In looking for artistic bridges to connect the new standards to students, remember that photography is also an art. Whether the Great Depression is at the very heart of a work, as with The Grapes of Wrath, or looming in the background the way it does in many other works such as Harper Lee’s To Kill a Mockingbird, photographs bring human dimensions of a narrative vividly to life. Just about any text, literary or informational (or both), has a geographical setting, and relevant digital images can be found to enhance discussion around location.
These are just a few ways visual arts can contribute to the teaching of language arts by creating bridges with students’ natural interests. Reading Standard 7 invites teachers to engage students in reading more than just printed words. It encourages young people to make tangible connections that lead to vibrant learning.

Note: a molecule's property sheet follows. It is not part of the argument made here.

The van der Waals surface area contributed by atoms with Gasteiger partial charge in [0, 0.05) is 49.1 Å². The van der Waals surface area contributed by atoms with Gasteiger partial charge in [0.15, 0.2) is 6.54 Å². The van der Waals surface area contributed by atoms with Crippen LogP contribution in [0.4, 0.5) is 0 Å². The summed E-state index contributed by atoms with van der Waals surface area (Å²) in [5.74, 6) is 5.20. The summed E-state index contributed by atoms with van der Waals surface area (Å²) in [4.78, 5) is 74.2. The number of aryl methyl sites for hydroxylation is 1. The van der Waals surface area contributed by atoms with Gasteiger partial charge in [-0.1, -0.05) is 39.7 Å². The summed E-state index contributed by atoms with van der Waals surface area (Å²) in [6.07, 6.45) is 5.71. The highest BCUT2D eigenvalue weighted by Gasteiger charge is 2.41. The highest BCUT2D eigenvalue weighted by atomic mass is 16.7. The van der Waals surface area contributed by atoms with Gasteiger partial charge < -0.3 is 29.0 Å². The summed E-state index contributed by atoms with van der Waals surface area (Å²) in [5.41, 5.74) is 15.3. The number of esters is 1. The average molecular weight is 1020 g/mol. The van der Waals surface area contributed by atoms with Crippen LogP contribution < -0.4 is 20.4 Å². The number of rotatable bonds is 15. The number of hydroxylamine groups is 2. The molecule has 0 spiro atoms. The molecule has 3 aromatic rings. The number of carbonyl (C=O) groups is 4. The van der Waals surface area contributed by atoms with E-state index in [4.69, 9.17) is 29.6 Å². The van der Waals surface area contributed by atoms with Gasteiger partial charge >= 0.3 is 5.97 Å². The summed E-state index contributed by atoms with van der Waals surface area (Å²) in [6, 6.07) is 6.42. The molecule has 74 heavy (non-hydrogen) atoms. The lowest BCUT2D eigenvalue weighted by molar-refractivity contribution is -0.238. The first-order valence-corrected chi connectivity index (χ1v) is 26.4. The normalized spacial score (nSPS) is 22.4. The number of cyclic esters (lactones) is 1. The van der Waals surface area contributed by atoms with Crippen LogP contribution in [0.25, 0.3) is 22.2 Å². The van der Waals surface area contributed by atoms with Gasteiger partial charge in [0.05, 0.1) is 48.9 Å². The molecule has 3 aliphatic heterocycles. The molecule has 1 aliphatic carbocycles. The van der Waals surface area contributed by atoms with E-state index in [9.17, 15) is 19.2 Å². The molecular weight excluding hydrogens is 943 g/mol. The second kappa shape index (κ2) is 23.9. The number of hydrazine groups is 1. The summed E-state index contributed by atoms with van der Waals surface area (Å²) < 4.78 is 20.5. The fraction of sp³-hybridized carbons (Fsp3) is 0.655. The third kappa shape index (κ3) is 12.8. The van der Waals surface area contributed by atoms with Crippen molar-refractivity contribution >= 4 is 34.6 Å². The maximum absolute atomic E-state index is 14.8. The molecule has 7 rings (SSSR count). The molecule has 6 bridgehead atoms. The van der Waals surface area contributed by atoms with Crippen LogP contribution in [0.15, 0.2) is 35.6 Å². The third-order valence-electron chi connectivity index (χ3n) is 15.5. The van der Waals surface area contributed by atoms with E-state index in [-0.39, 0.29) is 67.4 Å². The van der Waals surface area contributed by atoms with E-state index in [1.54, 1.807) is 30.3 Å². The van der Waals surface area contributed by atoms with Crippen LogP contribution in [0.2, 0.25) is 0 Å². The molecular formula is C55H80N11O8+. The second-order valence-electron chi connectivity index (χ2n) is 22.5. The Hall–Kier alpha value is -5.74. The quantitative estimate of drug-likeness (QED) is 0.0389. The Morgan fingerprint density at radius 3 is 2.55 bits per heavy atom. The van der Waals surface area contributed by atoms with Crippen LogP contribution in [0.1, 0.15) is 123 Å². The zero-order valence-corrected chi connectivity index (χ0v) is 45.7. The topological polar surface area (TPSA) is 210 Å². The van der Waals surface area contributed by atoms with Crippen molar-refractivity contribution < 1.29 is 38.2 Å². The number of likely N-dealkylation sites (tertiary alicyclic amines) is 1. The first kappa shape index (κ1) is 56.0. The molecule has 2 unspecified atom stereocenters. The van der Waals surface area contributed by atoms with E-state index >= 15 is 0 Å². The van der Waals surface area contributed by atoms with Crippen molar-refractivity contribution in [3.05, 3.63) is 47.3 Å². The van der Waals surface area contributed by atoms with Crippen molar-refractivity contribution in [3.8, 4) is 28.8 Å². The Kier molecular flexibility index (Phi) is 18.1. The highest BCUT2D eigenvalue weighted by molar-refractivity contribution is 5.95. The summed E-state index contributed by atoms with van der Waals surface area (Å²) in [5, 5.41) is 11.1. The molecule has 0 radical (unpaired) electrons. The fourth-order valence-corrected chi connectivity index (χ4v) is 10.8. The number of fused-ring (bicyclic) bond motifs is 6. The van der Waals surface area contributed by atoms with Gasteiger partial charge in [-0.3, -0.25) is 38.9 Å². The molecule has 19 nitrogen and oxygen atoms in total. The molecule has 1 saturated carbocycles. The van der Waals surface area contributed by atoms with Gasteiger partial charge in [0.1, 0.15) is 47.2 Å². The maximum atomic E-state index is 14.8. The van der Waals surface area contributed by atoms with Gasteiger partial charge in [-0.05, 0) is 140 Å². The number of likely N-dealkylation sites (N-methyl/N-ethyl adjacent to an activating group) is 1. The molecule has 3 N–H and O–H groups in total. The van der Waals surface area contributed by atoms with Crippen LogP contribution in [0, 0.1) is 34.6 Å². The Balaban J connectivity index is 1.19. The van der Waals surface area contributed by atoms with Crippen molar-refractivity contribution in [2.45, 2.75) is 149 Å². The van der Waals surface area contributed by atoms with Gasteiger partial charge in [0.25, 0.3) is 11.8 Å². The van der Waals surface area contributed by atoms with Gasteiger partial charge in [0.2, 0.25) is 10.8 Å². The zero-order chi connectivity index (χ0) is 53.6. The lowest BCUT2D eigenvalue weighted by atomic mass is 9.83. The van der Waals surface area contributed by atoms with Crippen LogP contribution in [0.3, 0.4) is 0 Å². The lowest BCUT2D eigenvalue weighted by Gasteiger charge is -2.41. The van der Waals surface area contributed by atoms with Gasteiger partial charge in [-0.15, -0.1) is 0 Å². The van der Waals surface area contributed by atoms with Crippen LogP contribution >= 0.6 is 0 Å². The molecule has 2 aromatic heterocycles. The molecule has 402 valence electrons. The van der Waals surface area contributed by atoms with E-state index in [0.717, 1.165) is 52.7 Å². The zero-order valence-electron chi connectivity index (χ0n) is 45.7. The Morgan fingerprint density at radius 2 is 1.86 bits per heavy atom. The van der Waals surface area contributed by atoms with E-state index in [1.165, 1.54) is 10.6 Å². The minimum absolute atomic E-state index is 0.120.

Visual Literacy Resources
- Ekphrasis: Poetry Confronting Art from the American Academy of Poets
- Hopper’s House by the Railroad: Visual Literacy for the Common Core (coming soon!)
- It Came from Greek Mythology: Myth as an Inspiration for Art and Poetry
- John Steinbeck’s The Grapes of Wrath: Verbal Pictures
- Lessons of the Indian Epics: The Ramayana: Showing your Dharma
[Image: English: Circle of Bruegel the Elder " The Fall of Icarus ", around 1590-95. Museum Vanbuuren]
Note: The author of this post is Mary Anne Kovacs who holds an M.A. from the Bread Loaf School of English, Middlebury College (Vermont). She has taught grades 9–12, including AP English, in both urban and suburban schools in Ohio and Pennsylvania. Mary Anne has authored many curriculum units, marketed both nationally and internationally.